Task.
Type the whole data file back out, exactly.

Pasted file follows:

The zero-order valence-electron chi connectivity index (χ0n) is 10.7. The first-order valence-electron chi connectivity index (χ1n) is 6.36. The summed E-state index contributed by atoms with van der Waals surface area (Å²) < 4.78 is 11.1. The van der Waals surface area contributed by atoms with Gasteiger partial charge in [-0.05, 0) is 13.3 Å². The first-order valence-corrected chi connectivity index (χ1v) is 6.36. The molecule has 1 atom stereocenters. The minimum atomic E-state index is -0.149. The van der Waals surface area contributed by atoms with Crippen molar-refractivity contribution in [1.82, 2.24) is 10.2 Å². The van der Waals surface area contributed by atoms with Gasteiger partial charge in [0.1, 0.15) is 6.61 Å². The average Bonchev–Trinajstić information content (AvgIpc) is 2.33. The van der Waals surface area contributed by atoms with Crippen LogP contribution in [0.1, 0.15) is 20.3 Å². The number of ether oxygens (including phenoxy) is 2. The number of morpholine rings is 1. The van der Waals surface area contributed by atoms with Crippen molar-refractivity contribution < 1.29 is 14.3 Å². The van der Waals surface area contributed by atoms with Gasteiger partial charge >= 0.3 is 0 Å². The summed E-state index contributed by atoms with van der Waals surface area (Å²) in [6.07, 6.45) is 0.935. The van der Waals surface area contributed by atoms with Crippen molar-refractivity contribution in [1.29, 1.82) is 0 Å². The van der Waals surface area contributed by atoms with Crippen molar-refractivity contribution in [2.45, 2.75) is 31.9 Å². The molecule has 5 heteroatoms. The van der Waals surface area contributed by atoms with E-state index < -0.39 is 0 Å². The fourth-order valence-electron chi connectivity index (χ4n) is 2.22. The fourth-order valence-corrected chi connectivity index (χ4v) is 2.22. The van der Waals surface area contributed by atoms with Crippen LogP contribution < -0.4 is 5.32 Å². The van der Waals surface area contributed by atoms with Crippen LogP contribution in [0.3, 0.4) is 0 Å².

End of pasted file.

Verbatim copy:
The zero-order valence-electron chi connectivity index (χ0n) is 10.7. The first-order valence-electron chi connectivity index (χ1n) is 6.36. The summed E-state index contributed by atoms with van der Waals surface area (Å²) < 4.78 is 11.1. The van der Waals surface area contributed by atoms with Gasteiger partial charge in [-0.05, 0) is 13.3 Å². The first-order valence-corrected chi connectivity index (χ1v) is 6.36. The molecule has 1 atom stereocenters. The minimum atomic E-state index is -0.149. The van der Waals surface area contributed by atoms with Crippen molar-refractivity contribution in [1.82, 2.24) is 10.2 Å². The van der Waals surface area contributed by atoms with Gasteiger partial charge in [0.1, 0.15) is 6.61 Å². The average Bonchev–Trinajstić information content (AvgIpc) is 2.33. The van der Waals surface area contributed by atoms with Crippen LogP contribution in [0.1, 0.15) is 20.3 Å². The number of ether oxygens (including phenoxy) is 2. The number of morpholine rings is 1. The van der Waals surface area contributed by atoms with Crippen molar-refractivity contribution < 1.29 is 14.3 Å². The van der Waals surface area contributed by atoms with Gasteiger partial charge >= 0.3 is 0 Å². The summed E-state index contributed by atoms with van der Waals surface area (Å²) in [6.07, 6.45) is 0.935. The van der Waals surface area contributed by atoms with Crippen molar-refractivity contribution in [1.29, 1.82) is 0 Å². The van der Waals surface area contributed by atoms with Crippen molar-refractivity contribution in [2.45, 2.75) is 31.9 Å². The molecule has 5 heteroatoms. The van der Waals surface area contributed by atoms with E-state index < -0.39 is 0 Å². The fourth-order valence-electron chi connectivity index (χ4n) is 2.22. The fourth-order valence-corrected chi connectivity index (χ4v) is 2.22. The van der Waals surface area contributed by atoms with Crippen LogP contribution < -0.4 is 5.32 Å². The van der Waals surface area contributed by atoms with Crippen LogP contribution in [0.3, 0.4) is 0 Å².